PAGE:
Everyone enjoys a little walk around the Australian Alps. It’s pretty amazing up there. Sphagnum bogs, snowgums, grasslands and heathy veg are scattered across the rolling hills. But it’s the top of these hills that climate change is going to hit the hardest.
And don’t forget fire! Fire frequency and intensity are both going to increase under a warming climate. Again, alpine ecosystems are predicted to be hit pretty hard. So how are the plants going to cope? How are the alpine plant communities going to change?
That’s what James and his mates were interested in determining by focussing on the most flammable component of these communities – the shrubs. They conducted a field experiment where the growth and survival of shrub seedlings were monitored in response to combinations of warming and burning.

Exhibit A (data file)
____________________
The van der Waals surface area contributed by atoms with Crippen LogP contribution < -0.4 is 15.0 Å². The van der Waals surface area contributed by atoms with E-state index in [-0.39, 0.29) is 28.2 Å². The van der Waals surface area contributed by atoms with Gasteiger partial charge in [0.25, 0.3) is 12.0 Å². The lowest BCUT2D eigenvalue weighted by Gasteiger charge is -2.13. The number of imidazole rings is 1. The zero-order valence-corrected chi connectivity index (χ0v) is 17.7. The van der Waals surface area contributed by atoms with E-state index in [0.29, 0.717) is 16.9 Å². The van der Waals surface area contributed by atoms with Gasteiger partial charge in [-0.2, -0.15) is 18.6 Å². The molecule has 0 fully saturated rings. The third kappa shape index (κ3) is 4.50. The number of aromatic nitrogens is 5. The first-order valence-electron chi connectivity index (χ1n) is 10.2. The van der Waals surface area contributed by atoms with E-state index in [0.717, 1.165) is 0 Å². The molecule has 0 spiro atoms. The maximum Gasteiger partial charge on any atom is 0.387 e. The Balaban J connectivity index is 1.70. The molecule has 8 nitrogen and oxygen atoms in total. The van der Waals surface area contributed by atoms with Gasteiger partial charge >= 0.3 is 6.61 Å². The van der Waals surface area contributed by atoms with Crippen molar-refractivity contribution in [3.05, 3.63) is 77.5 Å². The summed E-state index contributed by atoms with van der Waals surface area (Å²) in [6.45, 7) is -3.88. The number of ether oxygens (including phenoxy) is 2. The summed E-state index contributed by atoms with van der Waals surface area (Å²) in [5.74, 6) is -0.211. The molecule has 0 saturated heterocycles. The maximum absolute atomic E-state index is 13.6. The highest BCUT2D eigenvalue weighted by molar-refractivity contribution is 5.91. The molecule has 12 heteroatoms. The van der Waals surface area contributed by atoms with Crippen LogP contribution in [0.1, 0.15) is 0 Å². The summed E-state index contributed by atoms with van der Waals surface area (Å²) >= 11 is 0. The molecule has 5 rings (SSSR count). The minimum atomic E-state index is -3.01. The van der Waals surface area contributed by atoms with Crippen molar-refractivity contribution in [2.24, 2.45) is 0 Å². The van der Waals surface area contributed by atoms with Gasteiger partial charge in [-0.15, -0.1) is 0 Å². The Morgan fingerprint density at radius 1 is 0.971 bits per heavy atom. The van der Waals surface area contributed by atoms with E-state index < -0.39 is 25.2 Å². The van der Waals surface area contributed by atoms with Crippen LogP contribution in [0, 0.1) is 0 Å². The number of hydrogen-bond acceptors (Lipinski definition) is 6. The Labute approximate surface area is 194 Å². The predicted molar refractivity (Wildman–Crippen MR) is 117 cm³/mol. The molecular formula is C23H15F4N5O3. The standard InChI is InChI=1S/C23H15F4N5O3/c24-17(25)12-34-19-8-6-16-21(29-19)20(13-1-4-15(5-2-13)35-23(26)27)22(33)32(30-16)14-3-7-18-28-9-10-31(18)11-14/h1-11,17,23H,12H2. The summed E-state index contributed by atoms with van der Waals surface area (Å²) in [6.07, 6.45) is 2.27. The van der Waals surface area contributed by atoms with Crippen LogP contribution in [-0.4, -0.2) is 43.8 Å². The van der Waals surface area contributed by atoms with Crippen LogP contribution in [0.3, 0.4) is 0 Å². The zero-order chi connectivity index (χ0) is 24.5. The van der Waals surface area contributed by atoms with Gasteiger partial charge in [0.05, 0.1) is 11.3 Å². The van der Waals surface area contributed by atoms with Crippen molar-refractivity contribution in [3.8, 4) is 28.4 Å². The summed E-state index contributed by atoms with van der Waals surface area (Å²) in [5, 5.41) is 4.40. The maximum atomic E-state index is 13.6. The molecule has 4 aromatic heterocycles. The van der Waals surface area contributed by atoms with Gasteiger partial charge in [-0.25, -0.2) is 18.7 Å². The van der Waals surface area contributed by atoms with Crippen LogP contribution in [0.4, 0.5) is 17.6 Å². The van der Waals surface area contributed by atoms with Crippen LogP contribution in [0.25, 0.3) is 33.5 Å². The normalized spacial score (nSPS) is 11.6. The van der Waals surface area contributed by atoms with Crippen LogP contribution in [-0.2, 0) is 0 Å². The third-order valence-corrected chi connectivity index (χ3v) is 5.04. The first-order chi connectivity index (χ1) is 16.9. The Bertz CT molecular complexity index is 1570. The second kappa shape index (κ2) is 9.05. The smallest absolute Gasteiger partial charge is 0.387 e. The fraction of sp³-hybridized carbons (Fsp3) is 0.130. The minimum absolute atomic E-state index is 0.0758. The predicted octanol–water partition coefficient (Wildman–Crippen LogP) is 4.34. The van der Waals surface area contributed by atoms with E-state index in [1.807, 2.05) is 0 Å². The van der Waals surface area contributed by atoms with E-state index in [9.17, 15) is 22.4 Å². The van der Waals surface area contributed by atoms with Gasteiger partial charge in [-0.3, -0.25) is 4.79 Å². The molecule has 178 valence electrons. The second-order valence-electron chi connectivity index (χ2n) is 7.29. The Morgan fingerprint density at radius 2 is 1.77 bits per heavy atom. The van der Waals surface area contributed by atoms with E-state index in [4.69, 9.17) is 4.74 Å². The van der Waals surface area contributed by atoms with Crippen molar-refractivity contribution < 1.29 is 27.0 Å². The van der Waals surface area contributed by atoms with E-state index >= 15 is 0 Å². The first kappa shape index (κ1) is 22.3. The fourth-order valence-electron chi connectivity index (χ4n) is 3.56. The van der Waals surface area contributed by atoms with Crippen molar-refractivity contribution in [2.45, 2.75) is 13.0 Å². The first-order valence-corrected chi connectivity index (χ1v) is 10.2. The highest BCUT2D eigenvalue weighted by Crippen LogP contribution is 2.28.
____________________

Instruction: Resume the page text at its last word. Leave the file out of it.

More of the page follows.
What they found was that these species loved it. Fire significantly increased establishment of the shrubs, and a warmer climate doubled their growth rate. This all means that with every fire we get more shrubs, and as it warms, those shrubs are going to be growing taller faster.
The take home message is that increased fire = increased shrubs = increased fire = increased shrubs = increased fire and so on and so forth. A feedback loop that is only being strengthened by a warming climate.
For the actual science of this story, you should definitely read the paper and contact the authors if you have any questions.
Camac JS, Williams RJ, Wahren C-H, Hoffmann AA, Vesk PA (2017) Climatic warming strengthens a positive feedback between alpine shrubs and fire. Global Change Biology DOI:10.1111/gcb.13614.
K!E#28 by Luke S. O’Loughlin